by Ryan P. Burge, Eastern Illinois University
Can you be a Muslim and identify as born-again or evangelical? The pastors and theologians who are reading this are engaging in a lot of head shaking right now, but hear me out. Does a Muslim checking the box next to “born-again or evangelical” actually tell us something about how their view themselves in social, political, and religious space? I think the answer to that question is “yes” and I don’t just believe it’s an issue of measurement error or poor survey design. Instead, it also tells us something deeply profound about what terms like “evangelical” mean to a Muslim (or really any non-Protestant identifier) over the last decade.
The CCES has been asking respondents a series of questions about their religious belonging and behavior dating back to 2006. They ask a question about respondents’ present religion and Muslim is the sixth option offered, but then they also ask: “Would you describe yourself as a “born again” or evangelical Christian or not?” The two response options are yes and no.
Let’s start by tracking how the share of Muslims who identify as born-again or evangelical over the last thirteen years. To get a sense of scale. The total sample of this series is nearly 447,000 respondents. The smallest sample year was 14,250, the largest was 64,600.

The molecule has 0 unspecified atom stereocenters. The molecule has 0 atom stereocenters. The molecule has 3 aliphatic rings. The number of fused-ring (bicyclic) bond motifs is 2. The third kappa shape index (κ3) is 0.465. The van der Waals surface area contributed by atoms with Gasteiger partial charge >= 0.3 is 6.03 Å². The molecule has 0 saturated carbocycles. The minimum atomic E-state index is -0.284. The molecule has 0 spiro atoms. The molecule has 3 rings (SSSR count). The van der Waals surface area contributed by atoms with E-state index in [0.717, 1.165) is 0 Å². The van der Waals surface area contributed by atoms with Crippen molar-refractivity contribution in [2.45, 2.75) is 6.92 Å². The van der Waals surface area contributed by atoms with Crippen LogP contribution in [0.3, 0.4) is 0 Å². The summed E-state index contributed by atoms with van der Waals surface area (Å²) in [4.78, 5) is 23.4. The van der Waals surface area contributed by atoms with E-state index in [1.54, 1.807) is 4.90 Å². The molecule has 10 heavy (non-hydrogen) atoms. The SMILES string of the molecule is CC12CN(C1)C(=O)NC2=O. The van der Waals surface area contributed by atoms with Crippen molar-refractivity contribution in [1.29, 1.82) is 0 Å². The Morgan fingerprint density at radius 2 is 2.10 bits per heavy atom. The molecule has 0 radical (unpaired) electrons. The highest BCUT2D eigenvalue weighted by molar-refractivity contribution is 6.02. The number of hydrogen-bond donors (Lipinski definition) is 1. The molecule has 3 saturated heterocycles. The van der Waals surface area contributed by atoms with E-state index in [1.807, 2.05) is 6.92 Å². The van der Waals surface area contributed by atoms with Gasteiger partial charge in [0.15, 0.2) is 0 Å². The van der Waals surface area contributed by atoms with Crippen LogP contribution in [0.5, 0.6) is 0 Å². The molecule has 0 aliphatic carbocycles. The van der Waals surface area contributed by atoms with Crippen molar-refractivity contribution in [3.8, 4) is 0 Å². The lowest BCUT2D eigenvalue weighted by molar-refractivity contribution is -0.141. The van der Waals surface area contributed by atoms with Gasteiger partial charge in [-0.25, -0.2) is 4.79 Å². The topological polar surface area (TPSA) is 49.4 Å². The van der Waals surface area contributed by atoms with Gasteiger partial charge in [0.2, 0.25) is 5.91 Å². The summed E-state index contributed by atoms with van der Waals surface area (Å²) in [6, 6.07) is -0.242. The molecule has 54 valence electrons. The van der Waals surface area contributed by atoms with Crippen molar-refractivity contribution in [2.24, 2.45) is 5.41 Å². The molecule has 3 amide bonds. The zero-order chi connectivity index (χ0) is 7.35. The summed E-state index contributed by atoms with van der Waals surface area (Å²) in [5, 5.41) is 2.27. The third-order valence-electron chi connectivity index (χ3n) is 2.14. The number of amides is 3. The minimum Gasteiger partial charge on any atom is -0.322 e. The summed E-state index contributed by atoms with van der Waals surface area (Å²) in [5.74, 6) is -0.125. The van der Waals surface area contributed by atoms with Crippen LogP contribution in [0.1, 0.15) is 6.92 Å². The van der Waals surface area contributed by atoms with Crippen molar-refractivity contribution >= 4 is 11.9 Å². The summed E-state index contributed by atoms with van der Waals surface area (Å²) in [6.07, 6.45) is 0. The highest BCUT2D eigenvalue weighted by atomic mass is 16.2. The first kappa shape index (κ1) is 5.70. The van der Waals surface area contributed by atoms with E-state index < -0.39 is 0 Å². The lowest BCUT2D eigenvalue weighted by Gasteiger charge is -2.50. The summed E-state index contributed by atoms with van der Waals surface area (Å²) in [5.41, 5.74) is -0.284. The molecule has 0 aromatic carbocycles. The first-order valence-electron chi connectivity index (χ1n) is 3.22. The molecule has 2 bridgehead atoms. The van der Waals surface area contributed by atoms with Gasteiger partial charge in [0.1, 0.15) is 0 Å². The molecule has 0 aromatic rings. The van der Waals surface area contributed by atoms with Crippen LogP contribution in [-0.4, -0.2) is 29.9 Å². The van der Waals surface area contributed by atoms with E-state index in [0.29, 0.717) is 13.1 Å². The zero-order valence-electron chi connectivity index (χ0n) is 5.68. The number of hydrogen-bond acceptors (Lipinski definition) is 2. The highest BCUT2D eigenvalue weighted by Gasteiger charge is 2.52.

I do need to contextualize these numbers, though. Just 1% of Americans are Muslims and just about 17% of them identify as evangelical in the overall sample. So, this isn’t a huge part of the American population.
It’s best to describe these results as inconsistent. Let’s assume that 2006 is an outlier – I’ve seen a lot of weird things from that sample. If that’s excluded, the share of Muslims who are evangelical averaged 8-10% from 2008 through 2014. With the margin of error, there’s not much difference across that time period. However, something shifted in 2015 and the percentage of evangelical Muslims jumped into the mid to low 20s for the next three years. It dropped again to 12% in 2018 only to rise back to nearly 20% in 2019.
It’s fair to say that there’s no discernible pattern there, as least not one that I can easily pinpoint. That huge jump between 2014 and 2015 may be related to the emergence of Donald Trump, but that would be a stretch. And it still doesn’t fully explain the dip in 2018, which could also be an outlier.
Let’s try to explore one potential reason that a Muslim would chose to identify as born-again/evangelical – they just don’t have a good grasp of the question. The best proxy to get to the root of that is education level. Put simply – are more educated Muslims less likely to identify as evangelical?
It does appear that those Muslims with less education are more likely to identify as evangelical. For instance, 57% of all evangelical Muslims have a high school diploma or less, while it’s only 38% of Muslims who don’t identify as evangelical. And at the top end, 19% of Muslims who are evangelical have a four-year college degree, compared to 26% of non-evangelical Muslims. So, maybe this has something to do with understanding the question being asked.